In an interview with Stylist magazine, make-up guru Bobbi Brown has spoken out against heavy make-up use and, more specifically, contouring saying, “I never contour, I’m 100 per cent against it.”
For any make-up novices out there, contouring is the technique of using shadowing and highlighting to (re)define and shape the features on the face. As the founder of a cosmetics empire Bobbi Brown clearly isn’t opposed to makeup but has strong views as to how it ought to be used. “I believe in highlighting the positives. I don’t think there’s anything wrong with people’s faces. Contouring tells a woman something’s wrong with her face.”
As the contouring fad consumes the time and Instagram accounts of our teen girls, how should the Church respond?
Rather than simply speaking out against this phenomenon, the Church needs to create a culture of intrinsic beauty. Not the Dove advert “I’m beautiful no matter my size” kind but where we consistently acknowledge the spark of the divine in each woman (and man). We need to say to our young women, “You are beautiful because you are made in God’s image - you are chosen, redeemed and raised with Christ. You are enough”.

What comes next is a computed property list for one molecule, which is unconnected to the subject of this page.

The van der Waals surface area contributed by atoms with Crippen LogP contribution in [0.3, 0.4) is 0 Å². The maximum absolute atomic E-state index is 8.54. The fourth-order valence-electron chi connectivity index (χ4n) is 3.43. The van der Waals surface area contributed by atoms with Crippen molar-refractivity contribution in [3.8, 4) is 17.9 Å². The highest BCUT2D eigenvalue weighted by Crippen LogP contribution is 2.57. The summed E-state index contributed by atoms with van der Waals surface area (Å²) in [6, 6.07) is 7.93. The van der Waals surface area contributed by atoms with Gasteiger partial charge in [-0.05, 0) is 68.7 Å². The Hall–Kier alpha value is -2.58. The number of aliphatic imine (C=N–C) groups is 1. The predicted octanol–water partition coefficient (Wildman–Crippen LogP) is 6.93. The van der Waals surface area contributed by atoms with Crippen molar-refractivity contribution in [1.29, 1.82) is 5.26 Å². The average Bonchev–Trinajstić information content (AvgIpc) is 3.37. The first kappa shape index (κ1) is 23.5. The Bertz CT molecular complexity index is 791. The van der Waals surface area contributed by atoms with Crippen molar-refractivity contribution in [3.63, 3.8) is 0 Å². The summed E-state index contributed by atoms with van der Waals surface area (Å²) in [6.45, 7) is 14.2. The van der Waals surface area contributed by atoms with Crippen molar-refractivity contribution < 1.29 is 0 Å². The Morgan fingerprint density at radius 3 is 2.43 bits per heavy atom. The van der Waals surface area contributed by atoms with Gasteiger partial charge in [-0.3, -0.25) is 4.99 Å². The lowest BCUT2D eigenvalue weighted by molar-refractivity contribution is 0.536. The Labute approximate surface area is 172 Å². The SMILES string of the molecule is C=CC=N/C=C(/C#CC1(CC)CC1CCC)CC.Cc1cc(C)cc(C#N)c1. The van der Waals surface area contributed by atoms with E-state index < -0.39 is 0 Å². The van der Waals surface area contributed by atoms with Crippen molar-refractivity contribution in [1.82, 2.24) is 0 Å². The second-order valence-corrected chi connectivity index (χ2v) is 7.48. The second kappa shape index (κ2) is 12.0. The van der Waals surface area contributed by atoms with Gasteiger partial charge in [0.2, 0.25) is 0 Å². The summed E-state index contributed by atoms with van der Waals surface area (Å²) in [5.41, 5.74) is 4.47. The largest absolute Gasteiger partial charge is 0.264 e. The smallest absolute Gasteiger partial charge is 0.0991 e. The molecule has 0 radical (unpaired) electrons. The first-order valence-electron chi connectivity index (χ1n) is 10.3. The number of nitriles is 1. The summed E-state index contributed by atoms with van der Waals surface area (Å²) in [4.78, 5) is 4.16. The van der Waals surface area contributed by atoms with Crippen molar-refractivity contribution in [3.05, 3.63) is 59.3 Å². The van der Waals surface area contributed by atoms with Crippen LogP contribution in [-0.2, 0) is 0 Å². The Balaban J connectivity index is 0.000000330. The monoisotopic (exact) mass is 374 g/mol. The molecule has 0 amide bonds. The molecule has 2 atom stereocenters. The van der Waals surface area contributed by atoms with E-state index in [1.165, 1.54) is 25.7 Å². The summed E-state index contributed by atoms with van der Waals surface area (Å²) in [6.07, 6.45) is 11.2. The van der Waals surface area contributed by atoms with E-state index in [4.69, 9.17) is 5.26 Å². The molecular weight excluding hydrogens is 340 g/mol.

As we create this culture of intrinsic beauty, our female church leaders need to take responsibility for their position as role models. Young women look to them for an example of what a life in Christ looks like. A life in Christ ought to look different to a life without him but as I look through the PR photos of various Christian speakers they look no different to those found on secular speakers’ pages. This is particularly true of the women.
How much effort are the men beside you making?
I’m not saying that women have to look like they’ve been dragged through a hedge backwards. But it is worth asking, how much effort are the men beside you making? Newly washed hair? A little product? Maybe some light makeup depending on the lighting? Not a heavily made-up face in sight.
It’s all very well for speakers such as Shauna Niequist to confess in books to wearing sweatpants with scraped back hair most days, when all that I ever see is their perfectly coiffed on stage look. The image that remains in my subconscious is her glammed up look, not her homewear.
What’s the need for the make-up? Sure, define your features so you don’t look washed out by the lights but watch out for when this turns into compulsive preening. Your words are enough, please just share what God has laid on your heart and we, as your church family, won’t slam you using the world’s value system.
Coco Chanel famously gave the advice, “before leaving the house, a lady should look in the mirror and remove one accessory”. Female church leaders ought to take this advice and consider, what one thing they could do to tone down their on stage look.